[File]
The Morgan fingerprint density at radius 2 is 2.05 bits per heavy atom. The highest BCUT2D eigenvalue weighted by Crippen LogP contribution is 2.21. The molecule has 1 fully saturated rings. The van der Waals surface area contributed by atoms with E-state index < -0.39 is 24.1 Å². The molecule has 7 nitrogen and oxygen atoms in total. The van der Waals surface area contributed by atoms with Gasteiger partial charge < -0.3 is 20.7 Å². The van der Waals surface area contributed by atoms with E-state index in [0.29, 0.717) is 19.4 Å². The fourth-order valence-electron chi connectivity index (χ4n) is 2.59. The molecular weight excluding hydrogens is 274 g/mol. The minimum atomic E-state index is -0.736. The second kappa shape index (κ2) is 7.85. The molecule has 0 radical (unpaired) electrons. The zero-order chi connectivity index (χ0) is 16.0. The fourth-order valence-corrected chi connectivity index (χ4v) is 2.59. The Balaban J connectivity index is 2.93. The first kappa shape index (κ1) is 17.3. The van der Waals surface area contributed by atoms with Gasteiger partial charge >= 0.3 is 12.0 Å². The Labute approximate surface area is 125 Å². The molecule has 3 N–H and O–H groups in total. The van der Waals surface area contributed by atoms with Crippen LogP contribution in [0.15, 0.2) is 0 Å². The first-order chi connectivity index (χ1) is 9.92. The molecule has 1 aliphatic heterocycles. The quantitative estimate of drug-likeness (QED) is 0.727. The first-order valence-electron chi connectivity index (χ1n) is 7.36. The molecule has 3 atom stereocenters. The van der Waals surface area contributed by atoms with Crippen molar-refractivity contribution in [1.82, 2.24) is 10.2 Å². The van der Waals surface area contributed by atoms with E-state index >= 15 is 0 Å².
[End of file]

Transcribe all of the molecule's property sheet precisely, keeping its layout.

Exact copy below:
The Morgan fingerprint density at radius 2 is 2.05 bits per heavy atom. The highest BCUT2D eigenvalue weighted by Crippen LogP contribution is 2.21. The molecule has 1 fully saturated rings. The van der Waals surface area contributed by atoms with E-state index < -0.39 is 24.1 Å². The molecule has 7 nitrogen and oxygen atoms in total. The van der Waals surface area contributed by atoms with Gasteiger partial charge < -0.3 is 20.7 Å². The van der Waals surface area contributed by atoms with E-state index in [0.29, 0.717) is 19.4 Å². The fourth-order valence-electron chi connectivity index (χ4n) is 2.59. The molecular weight excluding hydrogens is 274 g/mol. The minimum atomic E-state index is -0.736. The second kappa shape index (κ2) is 7.85. The molecule has 0 radical (unpaired) electrons. The zero-order chi connectivity index (χ0) is 16.0. The fourth-order valence-corrected chi connectivity index (χ4v) is 2.59. The Balaban J connectivity index is 2.93. The first kappa shape index (κ1) is 17.3. The van der Waals surface area contributed by atoms with Gasteiger partial charge >= 0.3 is 12.0 Å². The Labute approximate surface area is 125 Å². The molecule has 3 N–H and O–H groups in total. The van der Waals surface area contributed by atoms with Crippen LogP contribution in [0.15, 0.2) is 0 Å². The first-order chi connectivity index (χ1) is 9.92. The molecule has 1 aliphatic heterocycles. The quantitative estimate of drug-likeness (QED) is 0.727. The first-order valence-electron chi connectivity index (χ1n) is 7.36. The molecule has 3 atom stereocenters. The van der Waals surface area contributed by atoms with Crippen molar-refractivity contribution in [1.82, 2.24) is 10.2 Å². The van der Waals surface area contributed by atoms with E-state index >= 15 is 0 Å².